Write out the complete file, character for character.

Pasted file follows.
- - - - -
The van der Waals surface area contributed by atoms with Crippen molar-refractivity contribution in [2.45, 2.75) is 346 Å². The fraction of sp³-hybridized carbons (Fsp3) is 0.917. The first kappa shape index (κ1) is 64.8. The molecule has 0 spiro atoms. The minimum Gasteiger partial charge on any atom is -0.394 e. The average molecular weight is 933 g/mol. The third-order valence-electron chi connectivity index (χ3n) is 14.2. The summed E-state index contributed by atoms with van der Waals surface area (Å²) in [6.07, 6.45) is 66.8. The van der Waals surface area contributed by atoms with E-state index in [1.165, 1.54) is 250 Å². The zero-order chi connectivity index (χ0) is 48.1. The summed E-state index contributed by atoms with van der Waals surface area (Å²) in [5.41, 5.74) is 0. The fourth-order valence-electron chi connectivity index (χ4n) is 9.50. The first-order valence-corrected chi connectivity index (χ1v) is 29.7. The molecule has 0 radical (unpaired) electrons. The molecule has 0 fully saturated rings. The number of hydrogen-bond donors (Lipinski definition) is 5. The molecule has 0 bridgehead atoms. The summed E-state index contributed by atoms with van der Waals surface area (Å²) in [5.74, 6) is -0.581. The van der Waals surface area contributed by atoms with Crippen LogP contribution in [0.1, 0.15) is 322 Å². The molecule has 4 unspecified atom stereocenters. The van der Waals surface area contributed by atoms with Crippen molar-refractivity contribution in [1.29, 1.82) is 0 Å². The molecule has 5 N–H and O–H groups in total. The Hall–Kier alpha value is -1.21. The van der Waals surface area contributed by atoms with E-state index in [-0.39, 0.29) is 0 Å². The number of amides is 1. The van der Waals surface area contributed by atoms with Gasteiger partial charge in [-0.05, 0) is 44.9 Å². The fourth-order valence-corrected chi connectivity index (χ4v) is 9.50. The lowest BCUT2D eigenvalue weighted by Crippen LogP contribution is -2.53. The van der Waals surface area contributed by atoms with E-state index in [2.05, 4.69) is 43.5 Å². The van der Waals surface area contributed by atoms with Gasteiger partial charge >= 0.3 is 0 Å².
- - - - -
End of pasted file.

The van der Waals surface area contributed by atoms with Crippen molar-refractivity contribution in [2.45, 2.75) is 346 Å². The fraction of sp³-hybridized carbons (Fsp3) is 0.917. The first kappa shape index (κ1) is 64.8. The molecule has 0 spiro atoms. The minimum Gasteiger partial charge on any atom is -0.394 e. The average molecular weight is 933 g/mol. The third-order valence-electron chi connectivity index (χ3n) is 14.2. The summed E-state index contributed by atoms with van der Waals surface area (Å²) in [6.07, 6.45) is 66.8. The van der Waals surface area contributed by atoms with E-state index in [1.165, 1.54) is 250 Å². The zero-order chi connectivity index (χ0) is 48.1. The summed E-state index contributed by atoms with van der Waals surface area (Å²) in [5.41, 5.74) is 0. The fourth-order valence-electron chi connectivity index (χ4n) is 9.50. The first-order valence-corrected chi connectivity index (χ1v) is 29.7. The molecule has 0 radical (unpaired) electrons. The molecule has 0 fully saturated rings. The number of hydrogen-bond donors (Lipinski definition) is 5. The molecule has 0 bridgehead atoms. The summed E-state index contributed by atoms with van der Waals surface area (Å²) in [5.74, 6) is -0.581. The van der Waals surface area contributed by atoms with Crippen LogP contribution in [0.1, 0.15) is 322 Å². The molecule has 4 unspecified atom stereocenters. The van der Waals surface area contributed by atoms with Crippen molar-refractivity contribution in [1.29, 1.82) is 0 Å². The molecule has 5 N–H and O–H groups in total. The Hall–Kier alpha value is -1.21. The van der Waals surface area contributed by atoms with E-state index in [-0.39, 0.29) is 0 Å². The number of amides is 1. The van der Waals surface area contributed by atoms with Gasteiger partial charge in [-0.05, 0) is 44.9 Å². The fourth-order valence-corrected chi connectivity index (χ4v) is 9.50. The lowest BCUT2D eigenvalue weighted by Crippen LogP contribution is -2.53. The van der Waals surface area contributed by atoms with E-state index in [2.05, 4.69) is 43.5 Å². The van der Waals surface area contributed by atoms with Gasteiger partial charge >= 0.3 is 0 Å².